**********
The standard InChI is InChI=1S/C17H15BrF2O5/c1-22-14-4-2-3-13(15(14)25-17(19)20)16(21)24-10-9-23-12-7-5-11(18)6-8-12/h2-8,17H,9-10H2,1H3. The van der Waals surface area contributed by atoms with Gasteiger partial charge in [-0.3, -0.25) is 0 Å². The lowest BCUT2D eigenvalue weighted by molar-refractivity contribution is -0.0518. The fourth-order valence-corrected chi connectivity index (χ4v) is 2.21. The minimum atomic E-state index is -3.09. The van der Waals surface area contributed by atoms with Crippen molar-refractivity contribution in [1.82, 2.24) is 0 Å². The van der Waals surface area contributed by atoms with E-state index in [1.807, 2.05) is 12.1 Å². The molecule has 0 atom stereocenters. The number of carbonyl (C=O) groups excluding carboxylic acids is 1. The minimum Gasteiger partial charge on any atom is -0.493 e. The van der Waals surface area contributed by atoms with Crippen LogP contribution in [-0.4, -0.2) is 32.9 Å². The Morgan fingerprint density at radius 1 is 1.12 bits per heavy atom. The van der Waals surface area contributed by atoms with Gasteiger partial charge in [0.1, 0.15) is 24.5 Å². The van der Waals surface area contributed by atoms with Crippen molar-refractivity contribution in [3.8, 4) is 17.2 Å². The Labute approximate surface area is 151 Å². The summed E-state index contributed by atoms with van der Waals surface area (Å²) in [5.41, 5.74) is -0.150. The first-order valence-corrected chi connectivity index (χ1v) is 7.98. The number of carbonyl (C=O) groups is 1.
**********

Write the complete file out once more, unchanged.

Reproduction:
The standard InChI is InChI=1S/C17H15BrF2O5/c1-22-14-4-2-3-13(15(14)25-17(19)20)16(21)24-10-9-23-12-7-5-11(18)6-8-12/h2-8,17H,9-10H2,1H3. The van der Waals surface area contributed by atoms with Gasteiger partial charge in [-0.3, -0.25) is 0 Å². The lowest BCUT2D eigenvalue weighted by molar-refractivity contribution is -0.0518. The fourth-order valence-corrected chi connectivity index (χ4v) is 2.21. The minimum atomic E-state index is -3.09. The van der Waals surface area contributed by atoms with Crippen molar-refractivity contribution in [1.82, 2.24) is 0 Å². The van der Waals surface area contributed by atoms with E-state index in [1.807, 2.05) is 12.1 Å². The molecule has 0 atom stereocenters. The number of carbonyl (C=O) groups excluding carboxylic acids is 1. The minimum Gasteiger partial charge on any atom is -0.493 e. The van der Waals surface area contributed by atoms with Crippen LogP contribution in [-0.4, -0.2) is 32.9 Å². The Morgan fingerprint density at radius 1 is 1.12 bits per heavy atom. The van der Waals surface area contributed by atoms with Gasteiger partial charge in [0.1, 0.15) is 24.5 Å². The van der Waals surface area contributed by atoms with Crippen molar-refractivity contribution in [3.8, 4) is 17.2 Å². The Labute approximate surface area is 151 Å². The summed E-state index contributed by atoms with van der Waals surface area (Å²) in [5.41, 5.74) is -0.150. The first-order valence-corrected chi connectivity index (χ1v) is 7.98. The number of carbonyl (C=O) groups is 1.